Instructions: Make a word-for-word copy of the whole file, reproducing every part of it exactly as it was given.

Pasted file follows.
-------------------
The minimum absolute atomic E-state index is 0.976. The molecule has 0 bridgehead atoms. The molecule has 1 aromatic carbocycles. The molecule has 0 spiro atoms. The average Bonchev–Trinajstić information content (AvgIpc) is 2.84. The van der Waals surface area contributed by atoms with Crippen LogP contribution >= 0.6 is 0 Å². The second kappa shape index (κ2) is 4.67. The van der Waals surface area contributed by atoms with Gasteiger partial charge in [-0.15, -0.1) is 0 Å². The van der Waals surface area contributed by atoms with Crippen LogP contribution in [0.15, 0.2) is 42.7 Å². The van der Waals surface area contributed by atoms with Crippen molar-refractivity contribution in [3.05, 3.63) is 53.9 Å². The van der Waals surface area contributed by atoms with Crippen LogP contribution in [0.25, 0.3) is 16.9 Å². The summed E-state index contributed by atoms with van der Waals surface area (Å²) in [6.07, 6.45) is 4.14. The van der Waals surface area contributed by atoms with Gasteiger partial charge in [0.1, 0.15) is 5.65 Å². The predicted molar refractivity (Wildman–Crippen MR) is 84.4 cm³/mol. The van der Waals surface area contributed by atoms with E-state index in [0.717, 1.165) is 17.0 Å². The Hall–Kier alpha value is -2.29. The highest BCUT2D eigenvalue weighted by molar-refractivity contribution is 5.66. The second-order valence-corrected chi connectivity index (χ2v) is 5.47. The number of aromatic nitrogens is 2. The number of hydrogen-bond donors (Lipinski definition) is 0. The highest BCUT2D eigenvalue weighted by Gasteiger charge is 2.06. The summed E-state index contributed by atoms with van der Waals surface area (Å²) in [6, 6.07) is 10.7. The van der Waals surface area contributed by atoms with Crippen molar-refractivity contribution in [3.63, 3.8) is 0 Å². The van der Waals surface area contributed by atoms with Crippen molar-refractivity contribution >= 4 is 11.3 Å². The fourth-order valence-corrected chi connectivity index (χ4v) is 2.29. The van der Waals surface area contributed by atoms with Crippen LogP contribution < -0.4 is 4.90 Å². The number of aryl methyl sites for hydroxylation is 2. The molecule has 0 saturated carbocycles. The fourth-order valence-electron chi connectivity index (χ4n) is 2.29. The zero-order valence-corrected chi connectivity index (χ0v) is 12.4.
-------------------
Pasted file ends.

The minimum absolute atomic E-state index is 0.976. The molecule has 0 bridgehead atoms. The molecule has 1 aromatic carbocycles. The molecule has 0 spiro atoms. The average Bonchev–Trinajstić information content (AvgIpc) is 2.84. The van der Waals surface area contributed by atoms with Crippen LogP contribution >= 0.6 is 0 Å². The second kappa shape index (κ2) is 4.67. The van der Waals surface area contributed by atoms with Gasteiger partial charge in [-0.15, -0.1) is 0 Å². The van der Waals surface area contributed by atoms with Crippen LogP contribution in [0.15, 0.2) is 42.7 Å². The van der Waals surface area contributed by atoms with Crippen molar-refractivity contribution in [3.05, 3.63) is 53.9 Å². The van der Waals surface area contributed by atoms with Crippen LogP contribution in [0.25, 0.3) is 16.9 Å². The summed E-state index contributed by atoms with van der Waals surface area (Å²) in [6.07, 6.45) is 4.14. The van der Waals surface area contributed by atoms with Gasteiger partial charge in [0.1, 0.15) is 5.65 Å². The predicted molar refractivity (Wildman–Crippen MR) is 84.4 cm³/mol. The van der Waals surface area contributed by atoms with E-state index in [0.717, 1.165) is 17.0 Å². The Hall–Kier alpha value is -2.29. The highest BCUT2D eigenvalue weighted by molar-refractivity contribution is 5.66. The second-order valence-corrected chi connectivity index (χ2v) is 5.47. The number of aromatic nitrogens is 2. The number of hydrogen-bond donors (Lipinski definition) is 0. The highest BCUT2D eigenvalue weighted by Gasteiger charge is 2.06. The summed E-state index contributed by atoms with van der Waals surface area (Å²) in [6, 6.07) is 10.7. The van der Waals surface area contributed by atoms with Crippen molar-refractivity contribution in [3.63, 3.8) is 0 Å². The van der Waals surface area contributed by atoms with Crippen molar-refractivity contribution >= 4 is 11.3 Å². The fourth-order valence-corrected chi connectivity index (χ4v) is 2.29. The van der Waals surface area contributed by atoms with Crippen LogP contribution < -0.4 is 4.90 Å². The number of aryl methyl sites for hydroxylation is 2. The molecule has 0 saturated carbocycles. The fourth-order valence-electron chi connectivity index (χ4n) is 2.29. The zero-order valence-corrected chi connectivity index (χ0v) is 12.4.